M A I N   N E W S

To establish endowment for India studies at Johns Hopkins University
Ludhiana-born doc donates $2m
Ashish Kumar Sen writes from Washington

A prominent Indian-American has donated $2 million to establish an endowment for India studies at Johns Hopkins University's School of Advanced International Studies. The endowment is the first of its kind in Washington.

Dr Mohinder P. Sambhi, a Ludhiana-born hypertension specialist, told The Tribune on Friday that he was convinced it was essential for India to have a "voice" to advance its cause on the world stage.

The fund supports student fellowships, a professional lecturer and eventually a professorship to be held by a scholar or practitioner whose eminence and promise in the field deepens Indian scholarship and instruction at SAIS, the institution says. The endowment was dedicated on Friday.

"The Indian-American community has been negligent about India studies at major US universities," Sambhi said, adding, "Indian-Americans are very generous, but they give money to temples and gurdwaras or projects back home. And I understand that's where their roots are, but it is important to do something here like my Chinese and Jewish friends have done." Sambhi has been in the US since 1953.

"You need a voice to advance your cause if you want a seat at the United Nations Security Council," said Sambhi, professor emeritus at the University of California, Los Angeles, School of Medicine. "If you want an advocacy group for your country, you have to have a presence in the universities."

But besides his obvious devotion to India, Sambhi confides he has a "personal reason" for parting with $2 million - his beloved wife of over five decades, Minno, who passed away in 2004. Sambhi has set up an endowed chair in Indian classical music at the University of California, Los Angeles, in her memory.

"I had been keen to do something like this, but after my wife's death it became imperative," he explained.

The Minno and Mohinder Sambhi endowment for India studies is the first of its kind in the nation’s capital.

India’s Ambassador to the US, Ronen Sen, described the Sambhis as “fine examples of first-generation Indian-Americans who have contributed so much to the United States”.

Sen lauded the “vital role Indian-Americans are playing in being a bridge between India and the United States” and hoped Sambhi’s example is followed by others. “India deserves more attention and study,” Sen contended.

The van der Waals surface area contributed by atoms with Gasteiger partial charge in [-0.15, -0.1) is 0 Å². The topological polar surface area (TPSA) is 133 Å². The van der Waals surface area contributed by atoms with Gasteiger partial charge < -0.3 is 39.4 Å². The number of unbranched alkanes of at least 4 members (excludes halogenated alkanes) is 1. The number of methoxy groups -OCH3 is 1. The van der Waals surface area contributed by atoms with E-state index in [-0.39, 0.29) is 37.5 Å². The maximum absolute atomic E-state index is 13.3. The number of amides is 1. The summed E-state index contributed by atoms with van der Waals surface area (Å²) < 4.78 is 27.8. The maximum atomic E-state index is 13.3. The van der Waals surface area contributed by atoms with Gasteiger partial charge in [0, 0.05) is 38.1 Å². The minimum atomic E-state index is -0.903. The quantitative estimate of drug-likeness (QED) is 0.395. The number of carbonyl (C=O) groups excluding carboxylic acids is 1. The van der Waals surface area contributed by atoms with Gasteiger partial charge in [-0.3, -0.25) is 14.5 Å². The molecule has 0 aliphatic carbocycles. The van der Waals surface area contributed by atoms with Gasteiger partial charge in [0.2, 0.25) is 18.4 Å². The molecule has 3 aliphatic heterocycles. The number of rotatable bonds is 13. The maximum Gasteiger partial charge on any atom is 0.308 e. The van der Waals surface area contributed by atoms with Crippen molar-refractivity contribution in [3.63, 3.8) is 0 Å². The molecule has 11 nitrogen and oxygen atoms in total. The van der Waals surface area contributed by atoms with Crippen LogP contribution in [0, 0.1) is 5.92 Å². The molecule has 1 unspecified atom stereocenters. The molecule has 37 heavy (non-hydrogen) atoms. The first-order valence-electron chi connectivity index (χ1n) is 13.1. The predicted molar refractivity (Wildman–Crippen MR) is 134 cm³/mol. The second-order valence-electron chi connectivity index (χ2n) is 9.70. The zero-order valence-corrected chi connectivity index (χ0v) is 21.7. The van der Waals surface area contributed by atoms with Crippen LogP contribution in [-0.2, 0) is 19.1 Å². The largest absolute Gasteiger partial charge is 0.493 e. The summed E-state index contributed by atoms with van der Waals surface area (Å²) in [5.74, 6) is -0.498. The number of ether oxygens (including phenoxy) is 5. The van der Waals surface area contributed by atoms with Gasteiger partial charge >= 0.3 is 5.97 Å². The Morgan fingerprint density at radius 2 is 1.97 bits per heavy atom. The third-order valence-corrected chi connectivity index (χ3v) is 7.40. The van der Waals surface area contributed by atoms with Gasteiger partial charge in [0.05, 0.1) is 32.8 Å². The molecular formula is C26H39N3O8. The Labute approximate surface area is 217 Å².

Noting Sambhi had retired into a life of “reflection and philanthropy”, SAIS Dean Jessica Einhorn hoped the India studies endowment would become a chair in the years to come.

Prof Sunil Khilnani, director of the South Asia studies programme at SAIS, told The Tribune US institutions “sorely lack a platform for discussions on India.” Khilnani and SAIS’s associate dean of development, Amir Pasic, first travelled to the West Coast to meet Sambhi and discuss the project.

Sambhi’s gift “will provide a venue for Indian voices; give younger Indians an exposure to how policy works in Washington,” Khilnani said, adding, “There is a hunger for news of India.”

Khilnani said SAIS would have an impact through its students, but said, “We don’t intend to have an advocacy role. That would be a mistake. Objectivity and neutrality will be more useful in building a relationship.”

Nandan Nilekani, co-chairman of the board of directors of Infosys Technologies Ltd, said he believed Sambhi had set an example for other Indian-Americans.

Nilekani, who is writing “Imagining India”, his thoughts on ideas that are changing India, delivered the W.P. Carey global leader lecture in which he discussed six ideas he believed have “bubbled to the top”.

These are: 1) the way India looks at population, “from it being a burden we had to do something about to a human capital”; 2) recognition of entrepreneurs as “engines of economic growth”; 3) attitudinal change towards the English language. From looking warily at English as an imperial language to now looking at it as “a language of aspiration”; 4) notion of democracy, from a top-down vision to now a bottom-up democracy; 5) technology has had a huge impact causing a “leap in productivity”; 6) “the confidence India has gained has made our worldview of globalisation more positive.”



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